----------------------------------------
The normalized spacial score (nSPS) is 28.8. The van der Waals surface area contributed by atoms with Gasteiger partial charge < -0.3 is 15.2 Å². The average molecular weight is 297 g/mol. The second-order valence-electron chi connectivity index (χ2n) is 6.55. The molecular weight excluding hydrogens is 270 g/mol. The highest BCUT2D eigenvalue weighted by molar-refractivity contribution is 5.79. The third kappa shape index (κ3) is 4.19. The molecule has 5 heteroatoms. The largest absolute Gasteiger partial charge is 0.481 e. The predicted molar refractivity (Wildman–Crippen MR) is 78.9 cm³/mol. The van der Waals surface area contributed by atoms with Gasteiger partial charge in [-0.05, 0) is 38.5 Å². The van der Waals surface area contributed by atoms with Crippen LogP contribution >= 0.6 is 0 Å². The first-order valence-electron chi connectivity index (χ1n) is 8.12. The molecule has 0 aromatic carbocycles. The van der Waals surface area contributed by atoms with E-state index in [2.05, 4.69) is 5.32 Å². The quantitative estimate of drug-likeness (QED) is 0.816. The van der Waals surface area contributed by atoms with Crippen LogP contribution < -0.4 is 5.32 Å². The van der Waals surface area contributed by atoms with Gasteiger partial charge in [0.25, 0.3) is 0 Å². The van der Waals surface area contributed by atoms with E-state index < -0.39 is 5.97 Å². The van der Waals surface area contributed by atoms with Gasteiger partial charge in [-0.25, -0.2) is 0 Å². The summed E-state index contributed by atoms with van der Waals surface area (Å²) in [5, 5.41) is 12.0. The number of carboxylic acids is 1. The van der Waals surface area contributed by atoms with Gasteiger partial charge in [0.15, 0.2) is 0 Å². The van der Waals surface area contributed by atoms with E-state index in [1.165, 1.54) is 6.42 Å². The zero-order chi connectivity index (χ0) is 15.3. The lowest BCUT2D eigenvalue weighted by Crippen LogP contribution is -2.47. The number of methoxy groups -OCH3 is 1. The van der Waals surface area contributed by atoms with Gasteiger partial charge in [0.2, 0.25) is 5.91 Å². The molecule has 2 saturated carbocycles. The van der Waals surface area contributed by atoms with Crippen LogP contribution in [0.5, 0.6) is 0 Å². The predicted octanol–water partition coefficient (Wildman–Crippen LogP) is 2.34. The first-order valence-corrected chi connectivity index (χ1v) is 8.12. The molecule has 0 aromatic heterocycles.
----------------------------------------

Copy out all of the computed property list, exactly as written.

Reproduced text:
The normalized spacial score (nSPS) is 28.8. The van der Waals surface area contributed by atoms with Gasteiger partial charge < -0.3 is 15.2 Å². The average molecular weight is 297 g/mol. The second-order valence-electron chi connectivity index (χ2n) is 6.55. The molecular weight excluding hydrogens is 270 g/mol. The highest BCUT2D eigenvalue weighted by molar-refractivity contribution is 5.79. The third kappa shape index (κ3) is 4.19. The molecule has 5 heteroatoms. The largest absolute Gasteiger partial charge is 0.481 e. The predicted molar refractivity (Wildman–Crippen MR) is 78.9 cm³/mol. The van der Waals surface area contributed by atoms with Gasteiger partial charge in [-0.05, 0) is 38.5 Å². The van der Waals surface area contributed by atoms with Crippen LogP contribution >= 0.6 is 0 Å². The first-order valence-electron chi connectivity index (χ1n) is 8.12. The molecule has 0 aromatic carbocycles. The van der Waals surface area contributed by atoms with E-state index in [2.05, 4.69) is 5.32 Å². The quantitative estimate of drug-likeness (QED) is 0.816. The van der Waals surface area contributed by atoms with Crippen LogP contribution < -0.4 is 5.32 Å². The van der Waals surface area contributed by atoms with Gasteiger partial charge in [0.25, 0.3) is 0 Å². The van der Waals surface area contributed by atoms with E-state index < -0.39 is 5.97 Å². The van der Waals surface area contributed by atoms with Gasteiger partial charge in [-0.25, -0.2) is 0 Å². The summed E-state index contributed by atoms with van der Waals surface area (Å²) in [5, 5.41) is 12.0. The number of carboxylic acids is 1. The van der Waals surface area contributed by atoms with Gasteiger partial charge in [0.15, 0.2) is 0 Å². The van der Waals surface area contributed by atoms with E-state index in [1.165, 1.54) is 6.42 Å². The zero-order chi connectivity index (χ0) is 15.3. The lowest BCUT2D eigenvalue weighted by Crippen LogP contribution is -2.47. The number of methoxy groups -OCH3 is 1. The van der Waals surface area contributed by atoms with Gasteiger partial charge in [0.2, 0.25) is 5.91 Å². The molecule has 2 saturated carbocycles. The van der Waals surface area contributed by atoms with Crippen LogP contribution in [0.5, 0.6) is 0 Å². The predicted octanol–water partition coefficient (Wildman–Crippen LogP) is 2.34. The first-order valence-corrected chi connectivity index (χ1v) is 8.12. The molecule has 0 aromatic heterocycles.